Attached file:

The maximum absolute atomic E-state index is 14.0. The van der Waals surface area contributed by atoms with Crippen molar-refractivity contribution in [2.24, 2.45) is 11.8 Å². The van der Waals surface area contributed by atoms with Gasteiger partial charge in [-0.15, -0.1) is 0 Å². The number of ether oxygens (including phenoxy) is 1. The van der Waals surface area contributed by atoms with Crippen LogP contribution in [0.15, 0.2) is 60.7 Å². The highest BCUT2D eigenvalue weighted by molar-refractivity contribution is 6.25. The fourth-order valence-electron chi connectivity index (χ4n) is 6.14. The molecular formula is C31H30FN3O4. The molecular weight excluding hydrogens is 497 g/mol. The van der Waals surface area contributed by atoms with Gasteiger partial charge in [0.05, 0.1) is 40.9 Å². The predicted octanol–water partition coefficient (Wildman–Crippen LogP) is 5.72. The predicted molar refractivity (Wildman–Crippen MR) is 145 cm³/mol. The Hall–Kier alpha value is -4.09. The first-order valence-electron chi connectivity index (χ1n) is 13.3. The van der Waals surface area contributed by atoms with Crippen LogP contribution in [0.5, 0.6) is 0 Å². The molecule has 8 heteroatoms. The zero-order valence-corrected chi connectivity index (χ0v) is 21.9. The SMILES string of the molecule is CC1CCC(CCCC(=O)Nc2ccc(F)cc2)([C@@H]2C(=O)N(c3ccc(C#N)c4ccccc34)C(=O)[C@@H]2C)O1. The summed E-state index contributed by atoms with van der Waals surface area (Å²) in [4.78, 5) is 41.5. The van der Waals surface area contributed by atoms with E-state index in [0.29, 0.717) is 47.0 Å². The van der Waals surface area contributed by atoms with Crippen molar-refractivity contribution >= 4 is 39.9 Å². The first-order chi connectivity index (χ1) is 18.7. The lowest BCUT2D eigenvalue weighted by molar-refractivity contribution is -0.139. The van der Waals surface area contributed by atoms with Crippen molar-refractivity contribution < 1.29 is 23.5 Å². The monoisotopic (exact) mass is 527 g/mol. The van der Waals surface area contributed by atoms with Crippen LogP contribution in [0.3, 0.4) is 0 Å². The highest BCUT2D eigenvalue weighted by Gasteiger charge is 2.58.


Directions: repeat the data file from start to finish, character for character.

The maximum absolute atomic E-state index is 14.0. The van der Waals surface area contributed by atoms with Crippen molar-refractivity contribution in [2.24, 2.45) is 11.8 Å². The van der Waals surface area contributed by atoms with Gasteiger partial charge in [-0.15, -0.1) is 0 Å². The number of ether oxygens (including phenoxy) is 1. The van der Waals surface area contributed by atoms with Crippen LogP contribution in [0.15, 0.2) is 60.7 Å². The highest BCUT2D eigenvalue weighted by molar-refractivity contribution is 6.25. The fourth-order valence-electron chi connectivity index (χ4n) is 6.14. The molecular formula is C31H30FN3O4. The molecular weight excluding hydrogens is 497 g/mol. The van der Waals surface area contributed by atoms with Gasteiger partial charge in [0.05, 0.1) is 40.9 Å². The predicted octanol–water partition coefficient (Wildman–Crippen LogP) is 5.72. The predicted molar refractivity (Wildman–Crippen MR) is 145 cm³/mol. The Hall–Kier alpha value is -4.09. The first-order valence-electron chi connectivity index (χ1n) is 13.3. The van der Waals surface area contributed by atoms with Crippen LogP contribution in [0.5, 0.6) is 0 Å². The molecule has 8 heteroatoms. The zero-order valence-corrected chi connectivity index (χ0v) is 21.9. The SMILES string of the molecule is CC1CCC(CCCC(=O)Nc2ccc(F)cc2)([C@@H]2C(=O)N(c3ccc(C#N)c4ccccc34)C(=O)[C@@H]2C)O1. The summed E-state index contributed by atoms with van der Waals surface area (Å²) in [4.78, 5) is 41.5. The van der Waals surface area contributed by atoms with E-state index in [0.29, 0.717) is 47.0 Å². The van der Waals surface area contributed by atoms with Crippen molar-refractivity contribution >= 4 is 39.9 Å². The first-order chi connectivity index (χ1) is 18.7. The lowest BCUT2D eigenvalue weighted by molar-refractivity contribution is -0.139. The van der Waals surface area contributed by atoms with Crippen molar-refractivity contribution < 1.29 is 23.5 Å². The monoisotopic (exact) mass is 527 g/mol. The van der Waals surface area contributed by atoms with Crippen LogP contribution in [0.3, 0.4) is 0 Å². The highest BCUT2D eigenvalue weighted by Gasteiger charge is 2.58.